As a medium-size Rust Belt city with German Protestant roots, Milwaukee was an unlikely place for gay and lesbian culture to bloom before the Stonewall Riots.

Michail Takach’s new book LGBT Milwaukee, documents gay and lesbian heritage over the 20th century in the Brew City. The Milwaukee Independent spoke with the author during his presentation and launch party at Boswell Books on August 25.


Milwaukee Independent: What inspired you to write the history of LGBT Milwaukee?

Michail Takach: LGBT history is hidden history. Family histories don’t favor the funny uncles; local history books rarely if ever acknowledge sexual or gender diversity. For many people, LGBT history begins at the moment they came out: what the world was like from that point forward. There is no legacy or continuity because people are disconnected from a past that wasn’t recorded.

Milwaukee’s LGBTQ people have always wanted to see themselves reflected in the world, but the world hasn’t always been the best mirror. Anyone struggling with identity should be able to connect with their cultural heritage, the way they might connect with ethnic, racial or any other form of intersectional heritage.

Because that connection wasn’t always there, brave people stood up for what they believed and who they were, sometimes at great personal risk or cost. They blazed trails where trails didn’t and couldn’t exist. It’s these people who inspired me to write this history: a story of cultural pioneers, sexual outlaws and larger than life nightlife.

One of my goals with LGBT Milwaukee is creating a community narrative fueled with resilience, determination and pride: we’re not just here now, we’ve been here forever, and our story demands to be known. Whether someone was rounded up in the Pink Glove raids of the 1950s, boogying with the devil at The Factory in the 1970s, or starring in a C’est La Vie drag show in the 1990s, we are all connected to a shared sense of local culture. It’s an anthropology that nobody has cared to explore until now.

LGBT culture is often ageist culture, creating a sense of “permanently now” that doesn’t pay respects to the past. We really owe much to the elders who made this local culture possible, even though many of those same people spent their senior years feeling excluded and forgotten from a world that left them behind. This book is a small tribute to those who left us too soon, before we could know all of their stories, and thank them for living them.

Milwaukee Independent: Do you think your readers will be surprised by what they learn about the history of LGBT Milwaukee?

Michail Takach: Because there’s never been a comprehensive social history of LGBTQ Milwaukee, the book will come as a revelation for many readers. It was certainly a revelation to me, as I connected the dots across eight decades of local history. While the Wisconsin LGBT History Project had documented the scene back to the early 1960s, we’ve now taken the timeline back to the 1920s with our discoveries.

Who knew that “gay blades out for a fling” once connected at the city’s most notorious straight bordello? Who would think the “carnival people” who frequented the Royal Hotel’s Prohibition Era gin parties included “bull daggers” and “sissy boys?” Who would have expected a gay bar strip to flourish on Plankinton Avenue a decade before Stonewall?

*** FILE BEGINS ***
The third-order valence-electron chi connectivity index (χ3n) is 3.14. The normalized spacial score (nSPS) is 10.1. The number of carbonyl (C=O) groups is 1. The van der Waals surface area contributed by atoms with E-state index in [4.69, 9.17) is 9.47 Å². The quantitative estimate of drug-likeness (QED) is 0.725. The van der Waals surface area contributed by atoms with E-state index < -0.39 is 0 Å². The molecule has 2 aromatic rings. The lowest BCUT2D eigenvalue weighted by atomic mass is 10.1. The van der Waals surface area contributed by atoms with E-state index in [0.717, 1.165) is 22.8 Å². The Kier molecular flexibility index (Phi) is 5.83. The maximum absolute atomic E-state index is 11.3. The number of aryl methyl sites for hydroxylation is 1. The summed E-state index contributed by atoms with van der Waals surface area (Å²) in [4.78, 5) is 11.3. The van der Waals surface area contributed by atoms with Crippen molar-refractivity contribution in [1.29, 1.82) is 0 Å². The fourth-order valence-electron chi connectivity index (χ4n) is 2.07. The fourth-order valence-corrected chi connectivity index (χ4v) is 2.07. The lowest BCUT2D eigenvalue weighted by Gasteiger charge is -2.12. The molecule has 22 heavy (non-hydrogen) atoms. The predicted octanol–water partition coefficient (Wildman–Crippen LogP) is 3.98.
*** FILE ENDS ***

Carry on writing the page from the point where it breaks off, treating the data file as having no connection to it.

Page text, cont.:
The book is really only the beginning. Since the manuscript was completed, we’ve gone even further backwards in Milwaukee history, discovering a half dozen unknown LGBT hot spots along the way. Someday we’ll tell the story of Sally’s (731 N. 4th St.,) the Diplomat Musical Lounge (701 W. Juneau Ave.,) and the St. Charles Hotel (786 N. Water St.) My hope is that the story is never over, because we’re always discovering more and more. Through the History of Gay Milwaukee Facebook group, started by Jamie Taylor in 2009, we have the unique opportunity to engage in daily dialogues about Milwaukee’s LGBT past – with people all over the world. We didn’t have that opportunity a decade ago. Even people who have been part of the “scene” for decades are learning new things every day.

Milwaukee Independent: Why did you decide to donate all of your book’s proceeds to Milwaukee Pride?

Michail Takach: As one of the city’s newest LGBTQ non-profit organizations, Milwaukee Pride, Inc., is largely funded by PrideFest profits, sponsorships and donors. But celebration is only one of the organization’s four mission objectives, which also include networking, community investment and education.

Milwaukee Pride already does tremendous work with community investment, ensuring that every dollar earned at PrideFest is smartly reinvested in the local LGBTQ community. In recent years, they’ve partnered with the ACLU of Wisconsin on the marriage equality battle, joined forces with Pathfinders against Milwaukee’s LGBTQ youth homeless crisis, and supported the Healing Center’s efforts to help survivors of sexual violence live well and live proud. They’ve also invested in critical LGBTQ causes, including Pride Camp, the Milwaukee LGBT Film Festival, Trans Lifeline, UWM Drag Show, the Wisconsin LGBT Leadership Conference and Veterans for Diversity.

With increased funding, Milwaukee Pride can make a much deeper impact on LGBTQ Milwaukee. The book project is an excellent fundraising opportunity for Milwaukee Pride to advance all four objectives of its mission. They’ve already been the stewards of the PrideFest History exhibit for decades, and proud partners with the Wisconsin LGBT History Project.

But Milwaukee Pride has never been an organization to toot its own horn, and as a result, tends to fall in the shadow of other local LGBTQ non-profits. I’m proud to be one of the champions willing to toot this horn.